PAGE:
Tendekayi Katsiga’s Deaftronics works toward equipping the hearing impaired with training, therapy and solar-powered hearing aids

Tendekayi Katsiga says he is always juggling crazy ideas. Crazy is good, for the last time electronics engineer Katsiga set to work on one, what emerged was a solar-powered hearing aid for people with hearing impairment. As Director of Deaftronics in Botswana, which manufactures these hearing aids, Katsiga says the idea was to make aid affordable to people with hearing impairment.

It all began when Katsiga came across a young hearing-impaired boy called John, who went to him seeking help to make sense of the newspaper. He learnt that John’s hearing aids were not working and he had no money to buy new batteries. “This set me thinking. Why not have rechargeable batteries?” Katsiga approached a Canadian volunteer Howard Weinstein and they arrived at a solution — to apply for a grant for making solar rechargeable hearing aids.


Soon, Solar Ear was formed which started manufacture of rechargeable batteries. These cost 10 per cent less than non-rechargeable batteries and could be charged by merely leaving them out in the sun for about eight hours. They could be charged indoors as well in the light of the fluorescent lamps, or even with a cell-phone plug.

“The non-rechargeable batteries are extremely expensive for people living in developing countries, as a single battery could cost about 1 USD. And, they would have to be replaced several times,” Katsiga says. The solar batteries, on the other hand, could last for two to three years.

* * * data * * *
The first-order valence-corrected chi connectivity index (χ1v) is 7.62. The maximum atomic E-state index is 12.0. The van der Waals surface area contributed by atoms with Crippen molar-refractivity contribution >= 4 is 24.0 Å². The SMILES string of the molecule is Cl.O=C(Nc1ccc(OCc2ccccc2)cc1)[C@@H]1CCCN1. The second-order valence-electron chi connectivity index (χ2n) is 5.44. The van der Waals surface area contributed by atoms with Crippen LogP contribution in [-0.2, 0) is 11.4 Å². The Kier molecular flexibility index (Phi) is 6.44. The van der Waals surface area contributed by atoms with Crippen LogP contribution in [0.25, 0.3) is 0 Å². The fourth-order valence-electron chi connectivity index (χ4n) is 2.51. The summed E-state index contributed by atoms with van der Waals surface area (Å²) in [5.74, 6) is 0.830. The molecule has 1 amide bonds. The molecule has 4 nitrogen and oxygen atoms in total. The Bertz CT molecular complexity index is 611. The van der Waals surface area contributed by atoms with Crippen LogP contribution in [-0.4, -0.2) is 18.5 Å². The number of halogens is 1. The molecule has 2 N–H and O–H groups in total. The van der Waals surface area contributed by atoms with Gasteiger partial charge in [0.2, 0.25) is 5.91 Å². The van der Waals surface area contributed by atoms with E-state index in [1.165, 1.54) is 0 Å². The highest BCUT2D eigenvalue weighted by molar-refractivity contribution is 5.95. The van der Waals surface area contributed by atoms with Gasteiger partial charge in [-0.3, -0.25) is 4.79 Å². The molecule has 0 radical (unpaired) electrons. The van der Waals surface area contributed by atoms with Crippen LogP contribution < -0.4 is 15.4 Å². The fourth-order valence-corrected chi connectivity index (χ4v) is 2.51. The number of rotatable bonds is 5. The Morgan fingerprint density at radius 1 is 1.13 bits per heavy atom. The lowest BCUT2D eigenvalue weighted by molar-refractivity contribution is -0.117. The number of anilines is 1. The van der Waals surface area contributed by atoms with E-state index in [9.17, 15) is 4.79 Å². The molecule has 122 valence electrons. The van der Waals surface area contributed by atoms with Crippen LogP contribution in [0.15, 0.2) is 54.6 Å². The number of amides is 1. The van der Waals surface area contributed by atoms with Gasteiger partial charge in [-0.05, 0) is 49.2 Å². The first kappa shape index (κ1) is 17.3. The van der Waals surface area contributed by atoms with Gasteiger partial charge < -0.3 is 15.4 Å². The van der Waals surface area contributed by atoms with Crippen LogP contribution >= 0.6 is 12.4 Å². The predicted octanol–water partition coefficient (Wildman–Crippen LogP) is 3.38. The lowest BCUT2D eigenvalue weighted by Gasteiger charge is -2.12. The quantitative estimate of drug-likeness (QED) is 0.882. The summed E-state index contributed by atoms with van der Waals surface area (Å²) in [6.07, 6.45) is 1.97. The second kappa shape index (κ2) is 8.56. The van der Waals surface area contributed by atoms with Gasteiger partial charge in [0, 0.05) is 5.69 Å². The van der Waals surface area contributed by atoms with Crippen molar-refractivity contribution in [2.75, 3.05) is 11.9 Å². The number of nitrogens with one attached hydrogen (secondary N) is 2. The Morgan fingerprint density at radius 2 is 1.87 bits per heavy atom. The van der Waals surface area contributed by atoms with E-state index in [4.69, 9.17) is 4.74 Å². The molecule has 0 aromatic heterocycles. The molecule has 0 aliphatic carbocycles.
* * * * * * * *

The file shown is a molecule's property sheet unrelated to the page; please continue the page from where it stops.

Growing fast

The company, which became Deaftronics in 2009, sells these affordable hearing aids to 40 African countries and it has employees who are hearing impaired. “We have been able to send at least 3,000 African children to schools,” Katsiga says. When the company was formed, he realised that there were more challenges than they had calculated. “Fifty per cent of hearing loss in Africa is because of lack of access to health facilities,” Katsiga says. Early detection and correction could help a child acquire listening and language skills. He/she can even go to school. Deaftronics’ latest project, called DREET, focuses on improving the condition of the hearing impaired in the country.

By conducting mass awareness programmes on early detection, engaging with universities and hospitals for research and advocacy, educating parents of children with hearing impairment, providing equipment (solar-powered hearing aids) and finally, therapy.

Among Deaftronics’ other projects are organising training programmes for bank employees in sign language.

Deaftronics has partnered with the National Bank of Botswana. “This will help people with hearing impairment open bank accounts,” he says.

The company has grown, with manufacturing units in Botswana, China and Brazil. In Jordan and South Africa, it has launched branches where Solar Ear is assembled. The company is also planning to open in India, Katsiga says.

The latest idea he has is to incorporate solar-powered hearing aids in caps and backpacks. “A crazy idea, right?” he asks.

Tendekayi Katsiga is an INK fellow and was in Kochi recently to deliver a talk on Solar Ear.